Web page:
12 Year-Old Sarah Katz’s Take on Why…
Sarah Katz 3/18/15
Memoir Mrs. P LA period 4
The Ropes Course
Why was I doing this? I would always ask myself this every time I went on the
ropes course at camp. Never would I understand why I would be drawn to something as
intimidating as the ropes course, as I am not exactly adventurous or good with heights.
Normally I’d go for something having to do with crafts, or swimming, or playing a ukulele
on the deck of the main hall. Yet, there I was, climbing up the trunk of a huge tree with a
helmet on my head and a harness across my waist.
That tree was the tallest section of the ropes course. Standing about 35 feet high,
it had what looked like small metal horseshoes randomly strewn up one side, reminding
me of the scales of a fish. The hooks were arranged haphazardly, but I tried hard to
reject the thought that it might not be safe. A counselor tightened my harness as I
looked down at it and struggled to make sense of the web of fabric woven around my
shorts. Then she walked over to the tree, wood chips crunching beneath her feet, and
retrieved a rope suspended from somewhere at the top of all the hooks, which was
difficult to locate as the structure of the tree was concealed by a mass of leaves. Usually
the counselors came back with a metal clasp to attach to the metal hook on the
harness. However, when she came back, only the rope was looped through the hook on
my harness. I gulped down a lump of uneasiness as she made a fancy knot with the
rope. She assured me that it would be strong and secure enough to endure anyone’s
weight. Still, as I made my first steps up the tree, I could not help thinking of the knot in
my harness becoming the equivalent of the untied shoelaces of my sneakers.
Climbing up the first few feet of the tree, sweat collected on my hands, making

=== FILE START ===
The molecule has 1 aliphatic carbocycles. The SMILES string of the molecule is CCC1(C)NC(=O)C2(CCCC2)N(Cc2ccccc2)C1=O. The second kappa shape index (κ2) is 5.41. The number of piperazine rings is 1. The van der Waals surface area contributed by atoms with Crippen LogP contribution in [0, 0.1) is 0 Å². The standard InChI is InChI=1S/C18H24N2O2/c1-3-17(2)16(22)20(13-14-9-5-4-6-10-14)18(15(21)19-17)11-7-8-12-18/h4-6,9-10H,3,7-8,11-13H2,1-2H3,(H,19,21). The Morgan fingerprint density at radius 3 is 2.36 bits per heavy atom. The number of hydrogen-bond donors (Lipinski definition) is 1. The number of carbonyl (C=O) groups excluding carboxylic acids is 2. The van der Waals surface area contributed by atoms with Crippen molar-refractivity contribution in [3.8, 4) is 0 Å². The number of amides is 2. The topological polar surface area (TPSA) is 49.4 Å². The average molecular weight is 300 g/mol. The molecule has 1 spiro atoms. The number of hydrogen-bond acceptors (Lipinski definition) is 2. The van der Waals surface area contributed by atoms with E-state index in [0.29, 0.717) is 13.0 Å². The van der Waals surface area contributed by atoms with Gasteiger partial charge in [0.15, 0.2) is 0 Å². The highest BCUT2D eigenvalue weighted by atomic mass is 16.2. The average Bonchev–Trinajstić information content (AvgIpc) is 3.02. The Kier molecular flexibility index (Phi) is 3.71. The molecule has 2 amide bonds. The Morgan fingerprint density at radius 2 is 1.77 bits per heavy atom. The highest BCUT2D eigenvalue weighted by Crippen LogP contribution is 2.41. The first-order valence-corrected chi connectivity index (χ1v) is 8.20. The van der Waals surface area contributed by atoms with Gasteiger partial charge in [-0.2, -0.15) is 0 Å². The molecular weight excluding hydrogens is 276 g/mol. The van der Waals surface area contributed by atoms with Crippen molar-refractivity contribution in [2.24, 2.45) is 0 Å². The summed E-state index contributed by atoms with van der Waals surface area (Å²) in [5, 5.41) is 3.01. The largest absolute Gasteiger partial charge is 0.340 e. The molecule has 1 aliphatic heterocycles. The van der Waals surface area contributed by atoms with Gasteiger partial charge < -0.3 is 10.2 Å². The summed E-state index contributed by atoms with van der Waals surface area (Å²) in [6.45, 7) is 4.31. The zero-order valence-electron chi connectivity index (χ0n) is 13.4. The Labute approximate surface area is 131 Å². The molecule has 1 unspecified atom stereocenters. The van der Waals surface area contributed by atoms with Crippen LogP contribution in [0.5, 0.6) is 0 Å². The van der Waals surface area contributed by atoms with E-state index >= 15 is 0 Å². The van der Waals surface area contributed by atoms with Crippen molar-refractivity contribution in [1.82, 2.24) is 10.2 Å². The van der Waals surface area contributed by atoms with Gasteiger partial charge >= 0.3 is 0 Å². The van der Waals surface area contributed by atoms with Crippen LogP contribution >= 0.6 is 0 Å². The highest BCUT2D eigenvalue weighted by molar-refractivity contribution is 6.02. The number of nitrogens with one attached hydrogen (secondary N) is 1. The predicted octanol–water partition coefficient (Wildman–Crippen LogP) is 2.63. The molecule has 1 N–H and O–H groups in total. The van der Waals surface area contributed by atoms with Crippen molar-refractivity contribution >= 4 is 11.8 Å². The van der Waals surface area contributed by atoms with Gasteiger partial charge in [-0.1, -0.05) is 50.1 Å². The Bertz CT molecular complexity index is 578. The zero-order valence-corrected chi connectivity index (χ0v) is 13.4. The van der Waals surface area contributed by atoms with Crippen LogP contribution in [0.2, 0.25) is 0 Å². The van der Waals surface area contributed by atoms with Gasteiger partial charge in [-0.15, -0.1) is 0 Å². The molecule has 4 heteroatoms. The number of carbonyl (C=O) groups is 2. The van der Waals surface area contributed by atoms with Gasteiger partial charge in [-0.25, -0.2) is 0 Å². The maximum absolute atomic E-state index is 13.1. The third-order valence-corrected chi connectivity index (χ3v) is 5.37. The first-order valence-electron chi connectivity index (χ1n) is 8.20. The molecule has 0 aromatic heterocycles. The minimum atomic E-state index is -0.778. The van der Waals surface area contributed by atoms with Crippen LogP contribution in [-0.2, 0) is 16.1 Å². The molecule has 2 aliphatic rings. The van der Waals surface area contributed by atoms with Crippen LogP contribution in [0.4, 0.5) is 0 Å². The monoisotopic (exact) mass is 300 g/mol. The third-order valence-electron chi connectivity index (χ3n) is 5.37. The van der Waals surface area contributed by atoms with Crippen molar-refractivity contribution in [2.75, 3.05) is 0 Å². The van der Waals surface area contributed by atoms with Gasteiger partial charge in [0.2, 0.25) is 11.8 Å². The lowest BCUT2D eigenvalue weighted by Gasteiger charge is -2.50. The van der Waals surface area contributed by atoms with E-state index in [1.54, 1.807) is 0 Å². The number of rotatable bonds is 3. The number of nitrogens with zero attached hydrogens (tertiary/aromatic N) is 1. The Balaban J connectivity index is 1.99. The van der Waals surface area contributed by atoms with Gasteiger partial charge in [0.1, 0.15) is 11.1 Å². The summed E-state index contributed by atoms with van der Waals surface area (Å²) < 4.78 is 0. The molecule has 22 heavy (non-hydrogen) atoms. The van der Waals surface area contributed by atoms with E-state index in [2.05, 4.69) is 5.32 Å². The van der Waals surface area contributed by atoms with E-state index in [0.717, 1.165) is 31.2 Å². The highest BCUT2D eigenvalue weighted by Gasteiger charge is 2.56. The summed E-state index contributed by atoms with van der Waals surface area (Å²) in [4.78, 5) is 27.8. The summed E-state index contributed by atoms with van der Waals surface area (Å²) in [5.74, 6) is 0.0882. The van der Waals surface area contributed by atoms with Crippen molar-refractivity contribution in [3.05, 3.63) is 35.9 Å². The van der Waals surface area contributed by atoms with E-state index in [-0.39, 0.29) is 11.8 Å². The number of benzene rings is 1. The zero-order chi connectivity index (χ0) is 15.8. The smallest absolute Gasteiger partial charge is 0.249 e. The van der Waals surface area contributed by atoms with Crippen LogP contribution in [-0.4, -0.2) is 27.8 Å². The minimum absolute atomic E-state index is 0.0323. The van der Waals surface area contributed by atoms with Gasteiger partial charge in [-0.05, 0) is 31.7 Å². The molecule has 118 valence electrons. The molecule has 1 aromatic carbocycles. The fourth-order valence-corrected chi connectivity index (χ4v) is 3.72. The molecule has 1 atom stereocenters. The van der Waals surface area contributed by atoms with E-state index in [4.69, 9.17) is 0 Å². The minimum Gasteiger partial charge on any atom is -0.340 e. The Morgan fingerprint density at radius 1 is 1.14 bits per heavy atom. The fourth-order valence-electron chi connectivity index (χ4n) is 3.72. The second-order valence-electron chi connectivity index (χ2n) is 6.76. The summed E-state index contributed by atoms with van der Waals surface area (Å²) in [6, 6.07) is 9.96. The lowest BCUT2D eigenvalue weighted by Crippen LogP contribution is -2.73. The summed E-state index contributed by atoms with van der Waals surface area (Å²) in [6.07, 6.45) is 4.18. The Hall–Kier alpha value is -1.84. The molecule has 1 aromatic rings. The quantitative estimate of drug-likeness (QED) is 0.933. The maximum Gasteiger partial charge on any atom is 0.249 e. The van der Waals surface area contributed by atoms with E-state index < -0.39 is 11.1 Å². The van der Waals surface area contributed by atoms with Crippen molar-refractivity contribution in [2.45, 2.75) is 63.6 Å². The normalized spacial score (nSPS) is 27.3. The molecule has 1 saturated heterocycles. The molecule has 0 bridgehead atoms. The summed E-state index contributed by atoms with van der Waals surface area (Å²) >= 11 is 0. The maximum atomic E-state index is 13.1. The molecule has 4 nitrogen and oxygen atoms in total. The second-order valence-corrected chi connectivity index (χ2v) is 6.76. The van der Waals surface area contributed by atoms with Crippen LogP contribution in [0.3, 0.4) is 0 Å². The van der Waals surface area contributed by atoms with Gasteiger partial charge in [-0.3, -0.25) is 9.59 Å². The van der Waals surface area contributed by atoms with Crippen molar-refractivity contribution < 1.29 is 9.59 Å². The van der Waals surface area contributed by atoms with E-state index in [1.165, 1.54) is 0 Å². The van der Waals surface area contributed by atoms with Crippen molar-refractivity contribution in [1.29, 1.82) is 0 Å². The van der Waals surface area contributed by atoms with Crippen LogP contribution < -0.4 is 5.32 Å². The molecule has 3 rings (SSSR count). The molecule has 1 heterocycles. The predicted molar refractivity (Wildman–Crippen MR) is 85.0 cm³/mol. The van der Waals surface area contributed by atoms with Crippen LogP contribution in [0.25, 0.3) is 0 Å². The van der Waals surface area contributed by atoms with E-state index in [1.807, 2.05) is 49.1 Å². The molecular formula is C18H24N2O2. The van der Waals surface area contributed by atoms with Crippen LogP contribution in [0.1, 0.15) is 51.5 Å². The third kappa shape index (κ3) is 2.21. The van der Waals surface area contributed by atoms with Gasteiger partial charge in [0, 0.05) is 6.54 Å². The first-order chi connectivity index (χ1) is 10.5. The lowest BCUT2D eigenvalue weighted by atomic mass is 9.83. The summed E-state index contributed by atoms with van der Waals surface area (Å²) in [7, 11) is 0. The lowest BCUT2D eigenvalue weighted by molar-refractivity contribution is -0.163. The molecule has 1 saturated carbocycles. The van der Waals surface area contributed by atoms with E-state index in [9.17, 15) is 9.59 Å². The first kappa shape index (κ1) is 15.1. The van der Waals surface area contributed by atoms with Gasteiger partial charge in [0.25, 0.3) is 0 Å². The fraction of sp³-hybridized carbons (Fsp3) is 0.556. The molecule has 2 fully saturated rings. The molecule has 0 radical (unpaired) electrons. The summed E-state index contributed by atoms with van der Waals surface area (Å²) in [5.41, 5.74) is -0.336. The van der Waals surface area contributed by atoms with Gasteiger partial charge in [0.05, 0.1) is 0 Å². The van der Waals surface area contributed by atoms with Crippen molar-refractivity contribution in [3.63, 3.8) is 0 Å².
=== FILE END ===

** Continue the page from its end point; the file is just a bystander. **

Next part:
my grip on the hooks feel awkward and ungraceful. I felt exasperated at the fact that
about half of the hooks were jammed too deep into the trunk of the tree, therefore
creating a very narrow area for me to place my hand or foot. Often there were also vast
gaps between the hooks, causing difficulty for me to advance upwards from my foot,
and also a clumsy transition as the counselor would try helping me along by pulling up
the rope connected to my harness. “You’re doing great,” the counselor would shout up
at me every time I looked nervously downwards.
Even though the climb was laborious with my sweaty, shaky body, the most
challenging part was dealing with my thoughts and worries. The whole time I was
questioning the facts that the knot in the rope was strong, the rope itself was thick
enough to take my weight, and the tree trunk was definitely not going to snap like a twig.
However, I could not be more frustrated that my mind maintained a steady, stern voice
telling me that this was at the edge of my comfort zone, and I needed to turn back or
something awful would happen. What could happen, though? No matter how many
times I worried about the truth in it, deep down I knew something awful was obviously
not going to happen. However, my mind kept attacking me, saying “You’re terrified,
you’re terrified.” I thought “Of course I’m terrified!” but I wanted to see how high I would
dare go, not just physically, but mentally. And so I got together what remained of my
courage, shoved my worries down, and kept going.
If I went higher, when I got down, I would be prouder. So why not get something
better to brag about? I asked myself. With this point in my mind instead of my concerns,
I clung onto as much of each hook as I could, and flung myself up across the gaps
where there were no hooks. Proud that I was succeeding in ignoring my worries, which
almost never happens, I felt lighter and freer than I was before. And then, finally, I had
come to the last hook. I heard the counselor shout a cheer from the ground as I turned
around in my harness to view the rest of the camp through the leaves. Beaming with
pride and relief, I enjoyed the ride down the trunk as the counselor lowered me. I took
off my helmet and harness and it was as though my legs were jello when they were on
the ground again. Feeling like a complete weirdo, I ran out of the ropes course on
wobbly legs with a goofy grin across my face, and as I ran, I thought about my question
again. Why was I doing this? And for the first time, I found an answer: to test my limits.